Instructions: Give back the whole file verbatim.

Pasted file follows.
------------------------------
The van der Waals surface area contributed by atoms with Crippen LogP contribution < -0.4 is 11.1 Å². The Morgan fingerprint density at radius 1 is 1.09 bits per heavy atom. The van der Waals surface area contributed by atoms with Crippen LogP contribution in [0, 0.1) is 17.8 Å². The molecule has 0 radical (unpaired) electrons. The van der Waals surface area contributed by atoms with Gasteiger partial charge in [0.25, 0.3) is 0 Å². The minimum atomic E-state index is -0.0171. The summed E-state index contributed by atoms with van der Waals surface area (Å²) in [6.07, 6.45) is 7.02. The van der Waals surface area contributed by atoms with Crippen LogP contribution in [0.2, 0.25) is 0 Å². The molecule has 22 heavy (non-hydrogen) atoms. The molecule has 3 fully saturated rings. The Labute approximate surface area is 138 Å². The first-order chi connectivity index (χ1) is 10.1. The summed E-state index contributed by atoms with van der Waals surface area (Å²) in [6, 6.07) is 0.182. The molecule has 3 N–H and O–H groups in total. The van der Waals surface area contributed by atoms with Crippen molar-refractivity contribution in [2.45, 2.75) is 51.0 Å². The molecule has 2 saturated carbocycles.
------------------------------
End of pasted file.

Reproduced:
The van der Waals surface area contributed by atoms with Crippen LogP contribution < -0.4 is 11.1 Å². The Morgan fingerprint density at radius 1 is 1.09 bits per heavy atom. The van der Waals surface area contributed by atoms with Crippen LogP contribution in [0, 0.1) is 17.8 Å². The molecule has 0 radical (unpaired) electrons. The van der Waals surface area contributed by atoms with Gasteiger partial charge in [0.25, 0.3) is 0 Å². The minimum atomic E-state index is -0.0171. The summed E-state index contributed by atoms with van der Waals surface area (Å²) in [6.07, 6.45) is 7.02. The van der Waals surface area contributed by atoms with Crippen LogP contribution in [0.2, 0.25) is 0 Å². The molecule has 22 heavy (non-hydrogen) atoms. The molecule has 3 fully saturated rings. The Labute approximate surface area is 138 Å². The first-order chi connectivity index (χ1) is 10.1. The summed E-state index contributed by atoms with van der Waals surface area (Å²) in [6, 6.07) is 0.182. The molecule has 3 N–H and O–H groups in total. The van der Waals surface area contributed by atoms with Crippen molar-refractivity contribution in [2.45, 2.75) is 51.0 Å². The molecule has 2 saturated carbocycles.